The other day I received an e-mail from someone calling themselves MyGeek. It was not, as I had originally surmised, a message from one of my more technology-addicted friends, but from a company that said it could help me find the best prices on products on the Web. MyGeek as it turns out is one of a handful of online shopping agents that help consumers locate, compare, and price just about anything to be had on the Internet.
With most of these agents, you specify what product or type of product you’re seeking, and the agent displays a list of specific products sold by specific online merchants, along with the price each merchant charges. MyGeek is somewhat different: With it, you provide information about the product you’re itching to buy, and MyGeek passes it along to merchants, who then e-mail product quotes to you.
This might have come in handy for my sister who, during a visit last week, decided to buy a fleece jacket online. I watched for a good hour as she surfed first to REI.com, then to Patagonia, to The North Face, and even to Gear.com. At each site, she had to search for the kind of jacket she wanted and then click through multiple screens looking for the right color. Then it was on to the next site, lest she end up spending too much on an inferior product. Throughout the process she consulted with friends who owned similar fleece jackets. “Is yours very fuzzy on the inside?” “Does it have a zipper or buttons?” “Is it really warm?” Her shopping might have been significantly easier had she entered a description of what she wanted into MyGeek. Then she could have sat back drinking tea while vendors out in cyberspace submitted their bids to her.
Does Easier Mean Better?
Of course, as the failure of a hundred dot-com’s can attest, just because something is easier doesn’t mean the world is ready for it. I mean, thousands of people with open Internet connections still reach for the telephone book instead of looking up their numbers on the fast, easy, and intensely useful YellowPages.Com or WhitePages.com.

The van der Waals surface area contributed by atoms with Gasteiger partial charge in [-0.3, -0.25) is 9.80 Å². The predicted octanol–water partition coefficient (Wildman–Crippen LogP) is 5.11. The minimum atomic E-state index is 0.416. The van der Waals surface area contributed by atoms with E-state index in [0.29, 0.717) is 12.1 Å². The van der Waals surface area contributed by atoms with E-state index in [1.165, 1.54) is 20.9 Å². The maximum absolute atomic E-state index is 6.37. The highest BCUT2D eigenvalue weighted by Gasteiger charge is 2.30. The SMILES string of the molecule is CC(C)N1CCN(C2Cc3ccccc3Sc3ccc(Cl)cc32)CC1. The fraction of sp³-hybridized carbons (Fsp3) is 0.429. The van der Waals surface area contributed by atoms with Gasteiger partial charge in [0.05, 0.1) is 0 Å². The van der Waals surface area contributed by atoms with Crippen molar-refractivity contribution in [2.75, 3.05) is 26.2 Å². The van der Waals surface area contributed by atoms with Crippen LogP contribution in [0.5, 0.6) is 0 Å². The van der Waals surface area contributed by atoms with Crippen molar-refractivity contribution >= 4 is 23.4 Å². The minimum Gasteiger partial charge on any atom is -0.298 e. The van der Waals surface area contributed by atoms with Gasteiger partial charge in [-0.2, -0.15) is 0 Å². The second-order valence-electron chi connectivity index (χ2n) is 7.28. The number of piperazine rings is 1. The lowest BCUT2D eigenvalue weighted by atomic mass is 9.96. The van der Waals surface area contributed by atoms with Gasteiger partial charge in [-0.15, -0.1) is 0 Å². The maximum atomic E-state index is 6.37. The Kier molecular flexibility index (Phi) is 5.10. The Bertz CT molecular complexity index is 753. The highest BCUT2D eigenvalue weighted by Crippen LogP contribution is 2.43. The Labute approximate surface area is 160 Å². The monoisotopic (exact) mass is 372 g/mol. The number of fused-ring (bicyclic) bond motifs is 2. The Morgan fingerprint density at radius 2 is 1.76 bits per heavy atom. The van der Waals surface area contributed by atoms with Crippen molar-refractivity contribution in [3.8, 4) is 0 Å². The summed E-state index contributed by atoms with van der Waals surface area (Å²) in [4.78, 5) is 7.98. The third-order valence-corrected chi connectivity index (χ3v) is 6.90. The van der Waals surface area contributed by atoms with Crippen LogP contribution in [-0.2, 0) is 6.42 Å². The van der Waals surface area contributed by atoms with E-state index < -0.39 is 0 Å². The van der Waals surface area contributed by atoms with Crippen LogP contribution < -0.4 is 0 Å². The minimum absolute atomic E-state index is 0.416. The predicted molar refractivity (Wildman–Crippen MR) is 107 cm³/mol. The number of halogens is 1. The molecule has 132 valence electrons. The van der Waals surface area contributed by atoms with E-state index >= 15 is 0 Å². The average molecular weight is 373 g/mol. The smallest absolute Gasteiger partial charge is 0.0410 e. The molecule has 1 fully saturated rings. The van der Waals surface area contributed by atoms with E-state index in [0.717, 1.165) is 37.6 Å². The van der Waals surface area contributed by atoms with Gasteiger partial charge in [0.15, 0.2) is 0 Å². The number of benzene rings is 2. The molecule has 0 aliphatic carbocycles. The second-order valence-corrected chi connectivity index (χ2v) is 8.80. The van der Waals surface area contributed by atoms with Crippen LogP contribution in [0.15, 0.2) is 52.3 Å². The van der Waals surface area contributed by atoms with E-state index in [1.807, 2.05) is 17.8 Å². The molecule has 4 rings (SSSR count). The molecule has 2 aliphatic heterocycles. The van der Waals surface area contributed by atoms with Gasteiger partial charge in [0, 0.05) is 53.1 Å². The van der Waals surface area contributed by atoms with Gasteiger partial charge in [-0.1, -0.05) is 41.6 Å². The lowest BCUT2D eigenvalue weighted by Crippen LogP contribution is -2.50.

Still, according to the New York Times, comparison-shopping sites aren’t doing quite as badly as their e-commerce counterparts. Despite the recent shutdowns of Productopia and Deja.com, and a big round of layoffs at Epinons.com, these sites appear to be weathering the downturn storm. And rumor has it that Productopia will be back on the Web soon, under different management (and, one assumes, with different employees). It turns out that helping companies sell products and helping consumers find them is cheaper than selling products yourself.
The venerable shopping agent MySimon has even been appearing in television ads of late (the company is owned by CNET, which may have something to do with this display of solvency). MySimon’s a freaky looking character to be sure — an avatar on steroids. But perhaps his pixilated presence in America’s homes will help raise awareness about this under-utilized service. For its part, MyGeek boasts more than a million members, but it’s hard to imagine this many people being won over by the silly-looking pictures of people with big heads and tape on their glasses that adorn the site (hey guys, the taped-glasses look is so Harry Potter).
Still, like e-commerce businesses before them, comparison-shopping sites may have trouble earning consumers’ trust. After all, most of them make their money by taking a percentage of any sale they facilitate, as well as collecting fees from companies that want their products displayed more prominently in search results. Of course Coca-Cola has been paying supermarkets for years to have more shelf space for its sodas, and consumers seem to have gotten over that. But the Web is a new medium (yes, still) and it may take longer for consumers to settle into the realities of online capitalism.
The Wave of the Future E-Business
If you ask me, though, MyGeek need not worry overly much. Just as search engines cropped up to help the information-seeking masses find what they are looking for on the Web, so will comparison shopping sites be needed to help consumers find what they want to buy on the Web. It’s one of the few dot-com ideas that actually did, on closer inspection, turn out to be clever — and that may make you proud to ask a geek for help.